Texas Oil and Gas Industry Sees Soaring Employment and Wages
In a compelling economic analysis conducted by Chief Economist Dean Foreman of the Texas Oil & Gas Association (TXOGA), the Lone Star State’s oil and natural gas sector has exhibited remarkable growth in both employment and wages.
Texas Oil & Gas Industry Employment Surge
Freshly released data from the U.S. Census Bureau and the Texas Workforce Commission has illuminated a remarkable upswing in direct employment within Texas’ oil and natural gas industry. The figures reveal an impressive year-over-year (y/y) increase of 8.1 percent. This growth has seen the number of jobs soar from 445,222 in the first quarter of 2022 to a staggering 482,557 in the first quarter of 2023, as highlighted in TXOGA’s recent media release.
A Surge in Industry Wages
Alongside the surge in employment, the industry has witnessed a substantial boost in wages. Notably, wages have surged by an impressive 22.0 percent y/y. This surge has propelled wages from approximately $16 billion in the first quarter of 2022 to a formidable $19.5 billion in the first quarter of 2023.
Dean Foreman, the Chief Economist, commented on this remarkable growth, stating, “Employment in Texas’ oil and natural gas sector has expanded for the eighth consecutive quarter. The growth rate of 8.1 percent y/y in Q1 2023 ranks among the top 15 percent of all quarters since 1990. Significantly, the industry’s record-breaking $19.5 billion expenditure on total wages underscores its resilience in the face of ongoing challenges concerning labor supply and cost escalation.”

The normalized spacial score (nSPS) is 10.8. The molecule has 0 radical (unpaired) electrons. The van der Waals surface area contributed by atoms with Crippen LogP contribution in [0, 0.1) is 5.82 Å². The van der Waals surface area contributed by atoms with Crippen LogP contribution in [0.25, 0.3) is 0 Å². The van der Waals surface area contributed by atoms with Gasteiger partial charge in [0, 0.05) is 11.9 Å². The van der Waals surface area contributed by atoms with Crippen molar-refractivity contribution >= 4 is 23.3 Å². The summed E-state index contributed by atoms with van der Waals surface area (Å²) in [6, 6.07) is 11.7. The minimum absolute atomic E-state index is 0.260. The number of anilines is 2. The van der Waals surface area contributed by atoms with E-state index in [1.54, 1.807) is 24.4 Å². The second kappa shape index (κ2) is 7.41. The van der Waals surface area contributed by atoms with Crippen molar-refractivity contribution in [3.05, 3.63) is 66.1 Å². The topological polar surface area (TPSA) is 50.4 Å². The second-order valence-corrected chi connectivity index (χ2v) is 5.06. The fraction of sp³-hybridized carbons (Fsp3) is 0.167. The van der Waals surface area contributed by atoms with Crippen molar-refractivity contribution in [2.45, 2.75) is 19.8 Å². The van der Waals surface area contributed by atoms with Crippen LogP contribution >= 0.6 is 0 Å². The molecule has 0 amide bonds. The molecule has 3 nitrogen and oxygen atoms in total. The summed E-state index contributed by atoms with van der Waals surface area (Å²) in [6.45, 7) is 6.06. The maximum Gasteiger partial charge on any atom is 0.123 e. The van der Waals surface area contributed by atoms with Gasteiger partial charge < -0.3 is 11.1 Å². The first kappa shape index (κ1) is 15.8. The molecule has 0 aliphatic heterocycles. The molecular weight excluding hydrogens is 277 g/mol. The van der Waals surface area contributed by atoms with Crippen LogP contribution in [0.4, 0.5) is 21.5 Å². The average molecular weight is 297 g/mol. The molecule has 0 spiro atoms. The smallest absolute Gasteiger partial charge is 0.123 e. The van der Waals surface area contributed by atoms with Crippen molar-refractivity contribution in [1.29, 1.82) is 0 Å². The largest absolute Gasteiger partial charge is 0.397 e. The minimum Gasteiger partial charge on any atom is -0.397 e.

Upholding Optimism Amidst Challenges
TXOGA President Todd Staples weighed in on these impressive developments, stating, “Despite a recent slowdown in rig counts, which could potentially exert downward pressure on these numbers in the future, this analysis provides valid grounds for optimism. It offers continued evidence of the indomitable demand for oil and natural gas, a resource that plays an irreplaceable role in our modern society. However, growth is not assured, and it remains imperative that we maintain our commitment to fostering policies that bolster domestic production, retain jobs and benefits within our borders, and reduce our dependence on foreign nations to fulfill our energy requirements.”